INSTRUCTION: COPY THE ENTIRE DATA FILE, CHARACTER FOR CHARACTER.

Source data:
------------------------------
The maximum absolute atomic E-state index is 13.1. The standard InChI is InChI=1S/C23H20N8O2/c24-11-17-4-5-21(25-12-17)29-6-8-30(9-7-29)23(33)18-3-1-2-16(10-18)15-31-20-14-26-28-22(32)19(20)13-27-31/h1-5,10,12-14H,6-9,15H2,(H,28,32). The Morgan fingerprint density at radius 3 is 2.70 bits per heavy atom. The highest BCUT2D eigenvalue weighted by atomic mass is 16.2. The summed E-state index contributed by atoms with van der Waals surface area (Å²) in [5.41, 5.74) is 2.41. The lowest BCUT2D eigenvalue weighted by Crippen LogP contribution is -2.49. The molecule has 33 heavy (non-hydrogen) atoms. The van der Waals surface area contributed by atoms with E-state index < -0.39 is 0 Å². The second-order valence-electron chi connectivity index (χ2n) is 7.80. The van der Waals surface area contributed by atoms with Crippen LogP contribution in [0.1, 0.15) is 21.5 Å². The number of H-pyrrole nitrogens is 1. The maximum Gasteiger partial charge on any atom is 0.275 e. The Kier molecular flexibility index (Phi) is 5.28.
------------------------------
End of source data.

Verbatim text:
The maximum absolute atomic E-state index is 13.1. The standard InChI is InChI=1S/C23H20N8O2/c24-11-17-4-5-21(25-12-17)29-6-8-30(9-7-29)23(33)18-3-1-2-16(10-18)15-31-20-14-26-28-22(32)19(20)13-27-31/h1-5,10,12-14H,6-9,15H2,(H,28,32). The Morgan fingerprint density at radius 3 is 2.70 bits per heavy atom. The highest BCUT2D eigenvalue weighted by atomic mass is 16.2. The summed E-state index contributed by atoms with van der Waals surface area (Å²) in [5.41, 5.74) is 2.41. The lowest BCUT2D eigenvalue weighted by Crippen LogP contribution is -2.49. The molecule has 33 heavy (non-hydrogen) atoms. The van der Waals surface area contributed by atoms with E-state index < -0.39 is 0 Å². The second-order valence-electron chi connectivity index (χ2n) is 7.80. The van der Waals surface area contributed by atoms with Crippen LogP contribution in [0.1, 0.15) is 21.5 Å². The number of H-pyrrole nitrogens is 1. The maximum Gasteiger partial charge on any atom is 0.275 e. The Kier molecular flexibility index (Phi) is 5.28.